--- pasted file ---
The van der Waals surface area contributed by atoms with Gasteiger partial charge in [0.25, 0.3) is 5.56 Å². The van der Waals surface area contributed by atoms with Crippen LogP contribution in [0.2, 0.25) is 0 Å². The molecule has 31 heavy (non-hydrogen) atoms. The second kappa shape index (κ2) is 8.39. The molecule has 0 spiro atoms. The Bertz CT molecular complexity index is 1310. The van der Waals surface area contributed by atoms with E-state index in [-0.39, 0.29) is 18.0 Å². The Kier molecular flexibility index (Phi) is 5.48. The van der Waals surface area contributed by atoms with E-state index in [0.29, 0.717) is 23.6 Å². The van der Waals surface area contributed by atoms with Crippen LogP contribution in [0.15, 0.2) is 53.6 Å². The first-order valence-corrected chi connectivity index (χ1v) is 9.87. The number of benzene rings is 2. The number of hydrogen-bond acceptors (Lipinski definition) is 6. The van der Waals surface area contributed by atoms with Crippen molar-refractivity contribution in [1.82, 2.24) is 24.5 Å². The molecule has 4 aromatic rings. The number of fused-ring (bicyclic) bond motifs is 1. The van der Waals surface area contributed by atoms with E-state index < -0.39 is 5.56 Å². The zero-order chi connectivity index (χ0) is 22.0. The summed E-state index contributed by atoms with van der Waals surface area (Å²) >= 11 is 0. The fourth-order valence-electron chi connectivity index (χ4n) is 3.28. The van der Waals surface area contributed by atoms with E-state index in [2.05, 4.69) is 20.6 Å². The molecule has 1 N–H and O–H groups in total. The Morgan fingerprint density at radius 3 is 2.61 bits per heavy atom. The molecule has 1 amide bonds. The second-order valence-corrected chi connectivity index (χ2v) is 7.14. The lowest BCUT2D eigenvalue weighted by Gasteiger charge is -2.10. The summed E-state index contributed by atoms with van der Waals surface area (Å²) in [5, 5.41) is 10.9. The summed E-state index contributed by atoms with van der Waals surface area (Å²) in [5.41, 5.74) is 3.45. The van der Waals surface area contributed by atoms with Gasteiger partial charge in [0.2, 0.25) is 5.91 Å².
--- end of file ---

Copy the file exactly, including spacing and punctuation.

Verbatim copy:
The van der Waals surface area contributed by atoms with Gasteiger partial charge in [0.25, 0.3) is 5.56 Å². The van der Waals surface area contributed by atoms with Crippen LogP contribution in [0.2, 0.25) is 0 Å². The molecule has 31 heavy (non-hydrogen) atoms. The second kappa shape index (κ2) is 8.39. The molecule has 0 spiro atoms. The Bertz CT molecular complexity index is 1310. The van der Waals surface area contributed by atoms with E-state index in [-0.39, 0.29) is 18.0 Å². The Kier molecular flexibility index (Phi) is 5.48. The van der Waals surface area contributed by atoms with E-state index in [0.29, 0.717) is 23.6 Å². The van der Waals surface area contributed by atoms with Crippen LogP contribution in [0.15, 0.2) is 53.6 Å². The first-order valence-corrected chi connectivity index (χ1v) is 9.87. The number of benzene rings is 2. The number of hydrogen-bond acceptors (Lipinski definition) is 6. The van der Waals surface area contributed by atoms with Crippen molar-refractivity contribution in [1.82, 2.24) is 24.5 Å². The molecule has 4 aromatic rings. The number of fused-ring (bicyclic) bond motifs is 1. The van der Waals surface area contributed by atoms with E-state index < -0.39 is 5.56 Å². The zero-order chi connectivity index (χ0) is 22.0. The summed E-state index contributed by atoms with van der Waals surface area (Å²) >= 11 is 0. The fourth-order valence-electron chi connectivity index (χ4n) is 3.28. The van der Waals surface area contributed by atoms with E-state index in [2.05, 4.69) is 20.6 Å². The molecule has 1 N–H and O–H groups in total. The Morgan fingerprint density at radius 3 is 2.61 bits per heavy atom. The molecule has 1 amide bonds. The second-order valence-corrected chi connectivity index (χ2v) is 7.14. The lowest BCUT2D eigenvalue weighted by Gasteiger charge is -2.10. The summed E-state index contributed by atoms with van der Waals surface area (Å²) in [5, 5.41) is 10.9. The summed E-state index contributed by atoms with van der Waals surface area (Å²) in [5.41, 5.74) is 3.45. The van der Waals surface area contributed by atoms with Gasteiger partial charge in [0.2, 0.25) is 5.91 Å².